The #1 Thing to Ask Your Clients if You Want to Be Indispensable

Since last week’s update was a long guide, I’ll share a quick tip for you this week. It’s something you can start doing TODAY.

[Sidenote: As much as possible I like sharing simple, tactical things that freelancers of any industry and any experience level can apply. Para lahat tayo may ma-achieve na improvements, kahit pa-konti-konti. Plus I try to make sure these are things I’ve done or am doing, para may ma-report akong authentic results. I’ll do my best to stay away from generic tips with no next steps.]

Here’s the tip, the next time you’re in a client interview, ask them this question:

 “What’s the most frustrating thing about your business right now?”

Why this question will make you indispensable

Image by brainloc from freeimages.com

Among all the questions I ask my potential clients, this is the most powerful (which is why I’m sharing it). I have many other versions of this question, including “What’s the most painful problem in your business right now?” Basically the goal is to know and understand the things that truly hurt your client, the things that worry them, the things that keep them up at night. Here’s why this question is so powerful:

This is one of the “great questions” that clients tend to praise. To those who have been following my material for a long time, you already know that I ask 10 to 20 questions during my first meeting with new clients. This is one of those questions where a handful of my clients say “Wow, that’s a great question!” and hearing this boosts my confidence during the meeting. I’ve been doing this for a while, but every time I hear that during the first few minutes of a meeting, nawawala yung kaba ko. It’s like I magically transform into a serious, assertive business person.

For someone as shy and introverted as I am, that’s reason enough to ask the question because it helps me get into the right mindset for the rest of the meeting.

It shows that you are the type of proactive freelancer who is really interested in helping their business - even if it’s just to hear them out - and that you’re not only interested in getting paid. Another reaction I tend to get is hearing the client give a deep sigh, often followed by a long rant about everything that’s wrong with their business (the one with the longest record among my clients is this U.S. speaker and marketer who spent more than an hour and a half just answering this question!) This is a good thing. Not only are they telling you everything you need to know to help them out, they will also see you as a trusted confidant.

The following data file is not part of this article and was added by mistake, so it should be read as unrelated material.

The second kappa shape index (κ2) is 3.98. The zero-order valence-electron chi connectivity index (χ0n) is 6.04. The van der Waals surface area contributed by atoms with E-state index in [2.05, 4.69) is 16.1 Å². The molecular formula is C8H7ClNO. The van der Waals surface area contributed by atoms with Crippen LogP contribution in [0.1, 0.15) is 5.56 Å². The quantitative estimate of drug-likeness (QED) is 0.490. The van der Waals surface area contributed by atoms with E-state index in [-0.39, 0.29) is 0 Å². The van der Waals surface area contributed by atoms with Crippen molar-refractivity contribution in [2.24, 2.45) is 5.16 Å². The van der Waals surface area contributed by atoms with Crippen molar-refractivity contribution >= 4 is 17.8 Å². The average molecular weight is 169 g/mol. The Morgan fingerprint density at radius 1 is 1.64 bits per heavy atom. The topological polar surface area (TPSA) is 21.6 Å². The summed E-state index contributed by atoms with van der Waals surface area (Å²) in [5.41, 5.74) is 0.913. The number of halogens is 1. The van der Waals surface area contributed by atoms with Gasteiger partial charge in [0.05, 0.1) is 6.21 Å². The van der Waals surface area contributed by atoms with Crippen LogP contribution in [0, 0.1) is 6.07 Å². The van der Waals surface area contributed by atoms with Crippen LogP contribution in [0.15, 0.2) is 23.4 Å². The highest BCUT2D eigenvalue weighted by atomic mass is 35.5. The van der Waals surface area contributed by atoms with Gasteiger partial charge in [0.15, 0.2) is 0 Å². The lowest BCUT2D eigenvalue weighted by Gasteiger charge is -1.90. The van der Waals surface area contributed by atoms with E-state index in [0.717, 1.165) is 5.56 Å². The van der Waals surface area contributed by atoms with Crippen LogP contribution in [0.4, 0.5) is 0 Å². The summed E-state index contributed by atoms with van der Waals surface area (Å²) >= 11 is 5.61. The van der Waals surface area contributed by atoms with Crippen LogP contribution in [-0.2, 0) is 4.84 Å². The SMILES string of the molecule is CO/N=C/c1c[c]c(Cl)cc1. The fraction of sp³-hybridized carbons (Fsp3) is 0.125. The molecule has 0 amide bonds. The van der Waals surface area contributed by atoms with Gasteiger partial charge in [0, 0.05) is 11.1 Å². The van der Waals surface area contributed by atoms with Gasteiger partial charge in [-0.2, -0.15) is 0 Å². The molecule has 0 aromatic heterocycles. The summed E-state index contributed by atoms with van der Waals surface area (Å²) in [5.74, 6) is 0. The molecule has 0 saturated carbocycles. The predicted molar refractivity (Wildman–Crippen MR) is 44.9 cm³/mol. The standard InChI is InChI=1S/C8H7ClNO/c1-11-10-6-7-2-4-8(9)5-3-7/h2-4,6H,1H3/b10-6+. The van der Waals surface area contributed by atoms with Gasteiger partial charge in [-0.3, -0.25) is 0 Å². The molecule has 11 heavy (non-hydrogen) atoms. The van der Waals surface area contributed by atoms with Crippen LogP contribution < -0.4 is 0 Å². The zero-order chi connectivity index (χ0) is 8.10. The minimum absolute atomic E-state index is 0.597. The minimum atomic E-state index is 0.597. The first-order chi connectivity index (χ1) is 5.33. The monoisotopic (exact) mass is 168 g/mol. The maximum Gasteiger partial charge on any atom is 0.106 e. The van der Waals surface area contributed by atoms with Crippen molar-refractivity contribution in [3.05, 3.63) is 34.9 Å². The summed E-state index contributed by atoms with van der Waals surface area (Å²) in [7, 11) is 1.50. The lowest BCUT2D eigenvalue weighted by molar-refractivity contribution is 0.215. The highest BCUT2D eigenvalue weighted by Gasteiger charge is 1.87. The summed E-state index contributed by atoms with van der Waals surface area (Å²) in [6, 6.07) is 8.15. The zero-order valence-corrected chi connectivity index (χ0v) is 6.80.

Anybody among your competitors can do an OK job performing the task. But how many among them will be the client’s trusted confidant? I’m guessing not many. Probably only you. From now on, as long as you do end up addressing their most frustrating problems, the client will think of you as “The person who listens to and solves my most painful business problems” and not just “a VA” or “a designer” or “a writer”.

It gives you “openings” for new projects to propose. When your client opens up about the most frustrating thing in their business, make it your #1 job to take a look at your own skills and see how you can minimize or eliminate those frustrations - then turn those into suggestions or project proposals. You’ll have a better chance of getting your projects approved this way, because you’ll be proposing tasks that address their most painful and frustrating problems.

Usually, akala ng mga freelancers na it’s their website or social media accounts that will help them get more business - but in my experience it’s usually this consultative approach that leads to more recurring projects and more referrals. Because of the different apps available today, every freelancer and her mother can quickly come up with a stellar-looking website and an automated social media account. Still, there’s no app that transforms a person into an interested, attentive listener, so you’ll have an edge in the key department that your competitors might be neglecting.

 Just Ask

Applying this is simple: the next time you find yourself in an interview with a potential client, just ask “What’s the most frustrating thing about your business right now?” Here are some ways you can introduce the question (note this down where you can see it the next time you’re on an interview):

  • “I really want to do my best to help you out. With that said, can you tell me what’s the most frustrating thing about your business right now?”
  • “Is it alright if I ask you a few questions about your business, just to understand it a bit better?” (Wait for their answer.) “My first question is: What’s the most frustrating thing about your business right now?” (You can follow this up with a bunch of other questions, including the ones that filter out scammy clients.)

That’s it! You’ll be surprised that something as simple as asking the right questions can have such a dramatic impact in the way clients treat you, and even in the way you see yourself as a professional.

 

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